- The Brewers Pantry, a local business, faced a wave of hate and threats after hosting Prime Minister Justin Trudeau at a campaign event.
- The business received negative Google reviews, offensive emails, and phone calls from across Canada and the United States.
- Despite the hate, the Brewers Pantry also received overwhelming support from the community and saw record sales.
I was not ready for that hate. I’m not a hateful man. The Brewers Pantry, a local business, found itself at the center of political threats and hate after hosting Prime Minister Justin Trudeau at a campaign event for local liberal MP candidate Robert Rock.
The hate came fast and furious. Negative Google reviews poured in, offensive emails flooded their inbox, and the phone wouldn’t stop ringing. The hate wasn’t limited to one area; it came from BC Victoria to New Finland, and even across the border from Alberta and Chicago.
“I guess I’m the most hated man in Canada,” Robert Rock, the owner of the Brewers Pantry, said in disbelief. The hate was completely unexpected and unwarranted.
Support From Unexpected Places
Despite the overwhelming hate, the Brewers Pantry also received an outpouring of love and support from the community. Record sales were seen on Saturday, with people not only lining up to buy their products but also to hug and show support for Rock.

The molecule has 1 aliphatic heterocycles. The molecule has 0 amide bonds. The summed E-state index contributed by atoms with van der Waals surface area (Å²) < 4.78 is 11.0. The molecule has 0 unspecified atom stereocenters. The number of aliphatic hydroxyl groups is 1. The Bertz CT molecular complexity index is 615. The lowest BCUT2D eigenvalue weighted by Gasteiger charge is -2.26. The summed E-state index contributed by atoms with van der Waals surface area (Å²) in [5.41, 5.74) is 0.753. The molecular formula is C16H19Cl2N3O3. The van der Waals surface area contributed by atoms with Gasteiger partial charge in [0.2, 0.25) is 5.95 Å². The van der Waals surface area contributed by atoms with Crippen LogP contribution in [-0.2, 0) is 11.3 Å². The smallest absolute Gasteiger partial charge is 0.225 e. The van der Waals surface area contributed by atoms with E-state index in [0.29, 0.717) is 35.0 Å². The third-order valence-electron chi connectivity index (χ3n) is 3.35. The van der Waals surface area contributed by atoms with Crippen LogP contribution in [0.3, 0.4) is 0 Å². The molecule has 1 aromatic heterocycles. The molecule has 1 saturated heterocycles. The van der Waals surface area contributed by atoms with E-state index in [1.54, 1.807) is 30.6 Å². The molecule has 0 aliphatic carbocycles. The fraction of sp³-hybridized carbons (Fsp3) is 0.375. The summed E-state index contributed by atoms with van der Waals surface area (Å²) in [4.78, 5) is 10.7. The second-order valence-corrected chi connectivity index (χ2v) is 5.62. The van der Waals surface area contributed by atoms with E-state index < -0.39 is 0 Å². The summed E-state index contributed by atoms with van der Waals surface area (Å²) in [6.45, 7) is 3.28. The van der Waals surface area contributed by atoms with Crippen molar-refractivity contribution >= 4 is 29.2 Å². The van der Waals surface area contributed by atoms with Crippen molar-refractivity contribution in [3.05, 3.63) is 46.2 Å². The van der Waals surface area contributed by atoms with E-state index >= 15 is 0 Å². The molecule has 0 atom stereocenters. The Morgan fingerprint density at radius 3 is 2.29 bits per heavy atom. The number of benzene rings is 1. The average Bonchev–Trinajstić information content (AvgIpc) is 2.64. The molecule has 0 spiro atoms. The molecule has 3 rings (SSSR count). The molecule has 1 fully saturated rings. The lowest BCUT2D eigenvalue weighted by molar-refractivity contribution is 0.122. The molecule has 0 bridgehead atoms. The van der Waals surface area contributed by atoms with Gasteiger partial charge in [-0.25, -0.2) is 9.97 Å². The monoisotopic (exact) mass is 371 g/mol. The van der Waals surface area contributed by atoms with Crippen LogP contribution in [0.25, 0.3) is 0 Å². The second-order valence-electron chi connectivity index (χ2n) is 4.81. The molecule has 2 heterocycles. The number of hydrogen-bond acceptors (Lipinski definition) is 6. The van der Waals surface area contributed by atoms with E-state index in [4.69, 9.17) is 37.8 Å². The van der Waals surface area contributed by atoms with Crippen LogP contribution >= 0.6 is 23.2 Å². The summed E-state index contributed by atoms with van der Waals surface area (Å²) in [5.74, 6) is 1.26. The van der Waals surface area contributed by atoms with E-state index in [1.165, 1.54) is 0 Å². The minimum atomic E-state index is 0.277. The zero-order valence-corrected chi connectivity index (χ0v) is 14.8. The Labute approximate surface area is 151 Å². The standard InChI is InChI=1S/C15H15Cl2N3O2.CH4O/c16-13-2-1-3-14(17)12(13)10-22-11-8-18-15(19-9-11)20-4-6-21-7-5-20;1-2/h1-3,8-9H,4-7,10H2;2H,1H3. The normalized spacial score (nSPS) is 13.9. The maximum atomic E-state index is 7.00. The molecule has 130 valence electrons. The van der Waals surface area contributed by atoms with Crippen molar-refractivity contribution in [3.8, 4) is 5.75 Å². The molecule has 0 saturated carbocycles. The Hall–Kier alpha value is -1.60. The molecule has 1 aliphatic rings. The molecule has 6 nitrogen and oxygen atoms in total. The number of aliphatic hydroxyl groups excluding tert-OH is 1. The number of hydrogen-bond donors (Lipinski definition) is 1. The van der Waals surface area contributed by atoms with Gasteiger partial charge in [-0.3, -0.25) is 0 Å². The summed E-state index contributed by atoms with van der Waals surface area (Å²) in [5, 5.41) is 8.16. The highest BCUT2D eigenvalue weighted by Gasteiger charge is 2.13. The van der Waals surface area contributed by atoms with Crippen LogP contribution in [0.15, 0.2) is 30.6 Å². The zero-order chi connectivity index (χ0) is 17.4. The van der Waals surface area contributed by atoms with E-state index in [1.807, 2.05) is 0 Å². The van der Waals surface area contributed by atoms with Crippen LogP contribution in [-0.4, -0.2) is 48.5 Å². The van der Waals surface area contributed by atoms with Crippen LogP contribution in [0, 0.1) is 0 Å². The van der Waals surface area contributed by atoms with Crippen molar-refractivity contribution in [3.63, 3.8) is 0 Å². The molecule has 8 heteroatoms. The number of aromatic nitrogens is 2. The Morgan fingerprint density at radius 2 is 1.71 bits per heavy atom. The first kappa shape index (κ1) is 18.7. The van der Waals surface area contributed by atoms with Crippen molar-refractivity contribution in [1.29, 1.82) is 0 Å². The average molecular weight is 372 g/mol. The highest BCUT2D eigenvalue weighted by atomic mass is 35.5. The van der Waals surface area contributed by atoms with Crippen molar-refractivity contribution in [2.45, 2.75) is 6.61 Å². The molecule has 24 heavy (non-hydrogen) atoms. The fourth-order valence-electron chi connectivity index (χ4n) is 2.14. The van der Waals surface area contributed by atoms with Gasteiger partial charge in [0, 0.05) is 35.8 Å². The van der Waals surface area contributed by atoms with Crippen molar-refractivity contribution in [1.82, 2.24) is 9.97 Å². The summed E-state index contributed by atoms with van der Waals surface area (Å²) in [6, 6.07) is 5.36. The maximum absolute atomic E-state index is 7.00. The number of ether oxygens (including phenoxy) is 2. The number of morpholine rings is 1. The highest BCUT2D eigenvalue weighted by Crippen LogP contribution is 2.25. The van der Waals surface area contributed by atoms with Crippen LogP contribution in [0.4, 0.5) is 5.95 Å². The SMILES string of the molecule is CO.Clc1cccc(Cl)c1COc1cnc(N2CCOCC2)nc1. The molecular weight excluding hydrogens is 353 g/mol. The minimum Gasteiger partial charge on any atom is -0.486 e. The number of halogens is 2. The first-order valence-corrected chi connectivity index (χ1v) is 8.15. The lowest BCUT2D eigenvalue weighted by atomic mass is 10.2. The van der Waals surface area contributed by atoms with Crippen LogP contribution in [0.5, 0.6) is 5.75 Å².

Local politicians, including former MP Ryan Turnbull, voiced their disapproval of the hate and showed support for the small business. Rock’s regular customer, Robert Rock himself, emphasized that the location had nothing to do with political views.
“In my mind, it’s a small local business, family-run. The more people I can introduce to that list, the better,” Rock said, highlighting the importance of supporting local businesses.
Facing the Backlash
Despite the hate and threats they faced, the Brewers Pantry remains resilient. They are determined to continue serving their community and providing a welcoming space for everyone, regardless of their opinions.
Rock invited anyone, regardless of their thoughts about the business or him personally, to come in and have a conversation. He wants people to feel like family and enjoy a beer together, fostering a sense of unity.
The Brewers Pantry’s experience highlights the power of community support in the face of hate. While they were subjected to hurtful comments and threats, the overwhelming love they received from their customers and local politicians kept them going.
No one should have to endure such hate for simply hosting an event. It is a reminder that we should strive to build bridges rather than tear people down.
So, if you’re in the area, consider stopping by the Brewers Pantry. Regardless of your opinions, they welcome you with open arms and a cold beer.